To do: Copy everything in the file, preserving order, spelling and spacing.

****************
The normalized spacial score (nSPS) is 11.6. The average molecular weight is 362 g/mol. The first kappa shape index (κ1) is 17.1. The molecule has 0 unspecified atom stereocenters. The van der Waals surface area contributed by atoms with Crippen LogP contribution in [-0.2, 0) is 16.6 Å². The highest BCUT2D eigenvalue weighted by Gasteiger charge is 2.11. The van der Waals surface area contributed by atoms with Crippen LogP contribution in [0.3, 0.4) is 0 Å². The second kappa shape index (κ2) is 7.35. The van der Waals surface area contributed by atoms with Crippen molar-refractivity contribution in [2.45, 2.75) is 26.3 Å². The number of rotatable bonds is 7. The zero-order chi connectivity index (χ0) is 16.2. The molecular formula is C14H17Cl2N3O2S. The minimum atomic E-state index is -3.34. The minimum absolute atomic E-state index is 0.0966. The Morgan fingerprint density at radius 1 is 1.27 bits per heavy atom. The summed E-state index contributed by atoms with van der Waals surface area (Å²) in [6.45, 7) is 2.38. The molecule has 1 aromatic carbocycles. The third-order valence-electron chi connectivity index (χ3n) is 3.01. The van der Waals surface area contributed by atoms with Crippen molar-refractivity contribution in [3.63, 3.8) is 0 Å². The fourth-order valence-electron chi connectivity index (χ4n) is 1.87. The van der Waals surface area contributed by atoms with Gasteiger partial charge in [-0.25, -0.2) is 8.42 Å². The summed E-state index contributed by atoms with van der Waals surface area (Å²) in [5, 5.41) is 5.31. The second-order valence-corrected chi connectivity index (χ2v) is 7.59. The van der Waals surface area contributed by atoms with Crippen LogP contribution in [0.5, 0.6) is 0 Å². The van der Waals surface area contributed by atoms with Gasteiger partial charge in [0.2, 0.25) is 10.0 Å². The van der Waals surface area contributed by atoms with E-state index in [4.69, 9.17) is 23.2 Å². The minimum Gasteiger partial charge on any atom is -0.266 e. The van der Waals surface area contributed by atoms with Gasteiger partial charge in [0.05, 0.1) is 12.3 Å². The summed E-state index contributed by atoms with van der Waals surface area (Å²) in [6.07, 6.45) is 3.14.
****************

The normalized spacial score (nSPS) is 11.6. The average molecular weight is 362 g/mol. The first kappa shape index (κ1) is 17.1. The molecule has 0 unspecified atom stereocenters. The van der Waals surface area contributed by atoms with Crippen LogP contribution in [-0.2, 0) is 16.6 Å². The highest BCUT2D eigenvalue weighted by Gasteiger charge is 2.11. The van der Waals surface area contributed by atoms with Crippen LogP contribution in [0.3, 0.4) is 0 Å². The second kappa shape index (κ2) is 7.35. The van der Waals surface area contributed by atoms with Crippen molar-refractivity contribution in [2.45, 2.75) is 26.3 Å². The number of rotatable bonds is 7. The zero-order chi connectivity index (χ0) is 16.2. The molecular formula is C14H17Cl2N3O2S. The minimum atomic E-state index is -3.34. The minimum absolute atomic E-state index is 0.0966. The Morgan fingerprint density at radius 1 is 1.27 bits per heavy atom. The summed E-state index contributed by atoms with van der Waals surface area (Å²) in [6.45, 7) is 2.38. The molecule has 1 aromatic carbocycles. The third-order valence-electron chi connectivity index (χ3n) is 3.01. The van der Waals surface area contributed by atoms with Crippen molar-refractivity contribution in [3.63, 3.8) is 0 Å². The fourth-order valence-electron chi connectivity index (χ4n) is 1.87. The van der Waals surface area contributed by atoms with Gasteiger partial charge in [-0.25, -0.2) is 8.42 Å². The summed E-state index contributed by atoms with van der Waals surface area (Å²) in [5, 5.41) is 5.31. The second-order valence-corrected chi connectivity index (χ2v) is 7.59. The van der Waals surface area contributed by atoms with Crippen LogP contribution in [0.5, 0.6) is 0 Å². The van der Waals surface area contributed by atoms with Gasteiger partial charge in [0.2, 0.25) is 10.0 Å². The van der Waals surface area contributed by atoms with E-state index in [4.69, 9.17) is 23.2 Å². The minimum Gasteiger partial charge on any atom is -0.266 e. The van der Waals surface area contributed by atoms with Gasteiger partial charge in [0.05, 0.1) is 12.3 Å². The summed E-state index contributed by atoms with van der Waals surface area (Å²) in [6.07, 6.45) is 3.14.